I have never understood why modern Japanese houses only last a generation if that, nor the mindset that they have to have a “new” house. I was born in a house dating back to George the first and have lived in properties over the years ranging through the centuries since. Old or “second hand” houses are the norm here and oddly do not collapse after 30 years!

11 ( +11 / -0 )

If Japan wishes to conserve energy, decrease atmospheric pollution, and cut operating costs then insulating buildings is a good way to go . . . using less energy to heat a building during winter cold months and using less energy to cool a building during the summer hot months . . . .

10 ( +10 / -0 )

On one street near my place, 6 houses near each other started renovations around the same time at the beginning of the year. And 2 others houses on that street was torn down and rebuilt last year. Another house between two of the renovations is currently being torn down. I do not know what is going on that street. It is like every one won the lottery, some public health risk happened, or they know something major is going to happen, so they are preparing to cash in.

Back to the story:

Construction, industrial cleanup, and demolition is traditional ran by the Yakuza, gangster wannabes, bozoku, & etc. It is one of the few legal businesses that they use as a front, and it employees a lot of people who fall threw the educational cracks or have an immigration issue. That means lots of cheap unskilled labor doing work no one else wants.

They have multiple reasons to keep the cheap impermanent housing racket going!

In fact, a lot of the Japanese businesses are based on this idea of "impermanence," so everybody needs to pay again.

6 ( +9 / -3 )

Part of my home has been without insulation since Xmas due to 3 burst water pipes between the 1st and 2nd floor and in the walls. The water soaked the insulation. With the added weight, it fell through the ceiling of the 1st floor, talking down everything. It was a mess. The water company turned off water to the house at the street. It was gushing out, I hear. We weren't home.

The heating bill for last month was over US$100 higher because it was missing that insulation. This month's heating bill will probably be $100 more too. Insulation matters. Our home is fairly efficient thanks to added insulation. We typically pay 50% less than our neighbors for heating/cooling.

Hopefully, they'll rebuild everything this week or next. The vapor barrier, insulation, wood floors, and a few walls are all missing in that part of the house. Brrrrrrr.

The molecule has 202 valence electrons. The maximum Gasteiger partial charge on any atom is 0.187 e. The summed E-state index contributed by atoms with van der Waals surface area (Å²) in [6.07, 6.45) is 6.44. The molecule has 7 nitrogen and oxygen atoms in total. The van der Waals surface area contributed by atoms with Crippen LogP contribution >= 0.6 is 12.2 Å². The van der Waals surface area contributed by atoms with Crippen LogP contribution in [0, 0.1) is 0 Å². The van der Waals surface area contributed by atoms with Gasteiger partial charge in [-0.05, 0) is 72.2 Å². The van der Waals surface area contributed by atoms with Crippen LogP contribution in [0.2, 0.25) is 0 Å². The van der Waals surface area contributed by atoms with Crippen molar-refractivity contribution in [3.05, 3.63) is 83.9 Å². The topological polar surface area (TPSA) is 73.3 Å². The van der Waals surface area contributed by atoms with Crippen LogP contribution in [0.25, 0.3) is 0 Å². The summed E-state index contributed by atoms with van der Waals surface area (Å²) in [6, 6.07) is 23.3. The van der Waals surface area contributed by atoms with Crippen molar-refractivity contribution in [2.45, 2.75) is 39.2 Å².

8 ( +8 / -0 )

Because they lack the materials and core resources to build better homes. Building better homes requires more materials, so more costs. Japan is a heavily importing nation, so the general trading houses must cut costs by importing less viable materials to build houses.

With the ongoing weak Yen, lack of viable workers, and decline of national power, expect more tofu-dreg buildings in Japan for years to come.

-12 ( +8 / -20 )

For the folks downvoting me, just do the calculations. 160 kWh per square meter in Germany for heating. Japanese people do not use seven times that. They probably don't even use double. No one could afford to do that at Japan energy prices on a Japanese pension or salary.

It's not that Japanese houses are bad, of course they are, its that European houses are bad too. Europeans just hide their houses' shortcomings with natural gas from the North Sea or from Russia. This used to be very cheap, but is not any more. You can criticise Japanese all you like, but do not hold up Germans as a gold standard.

If you want a warm house in Japan, just build a new place with Ichijo Komuten, Japan's No. 1 builder, who put up about 12,000 houses a year. Their designs are bland, but the houses are well constructed, way better than anything you would get from a developer in the UK. Look at the C and Ua values.

-1 ( +3 / -4 )

Everytime I have to leave the one warm room in my in-law's house to use the freezing bathroom, I ask myself why Japan, one of the wealthiest and most technologically advanced (when they want to be) countries in the world for decades, cannot make a warm house. It's absolutely baffling that no one thought to use decent insulation or central heating. Newer housing seems a little better, but that's still endless thousands and thousands of dwellings that are absolutely substandard. Just an incredible situation that wouldn't be considered acceptable in any other wealthy country.

11 ( +11 / -0 )

"bathroom" In Japan "toilets" are separate from the "bathroom" and many have a heated toilet seat. I wear the right amount of clothing to help keep me warm.

1 ( +3 / -2 )

wallaceToday  10:00 am JST

"bathroom" In Japan "toilets" are separate from the "bathroom" and many have a heated toilet seat. I wear the right amount of clothing to help keep me warm.

Personally, I heat my houses. That way I don't need to go to sleep while wearing a hat while I'm on the main island.

1 ( +3 / -2 )

But you still need to wear trolls to keep warm. How do you heat your houses? Gas, kerosene, electric heaters, ac? Do you leave the heating on 24/7? Must be very expensive and wasteful.

-1 ( +2 / -3 )

1) Because Japanese prefer little spot solutions for symptoms rather than fixing the root cause. That little fan heater you quickly switch on when you return to your cold house gives you the feeling of control, and that your actions are leading to a better world.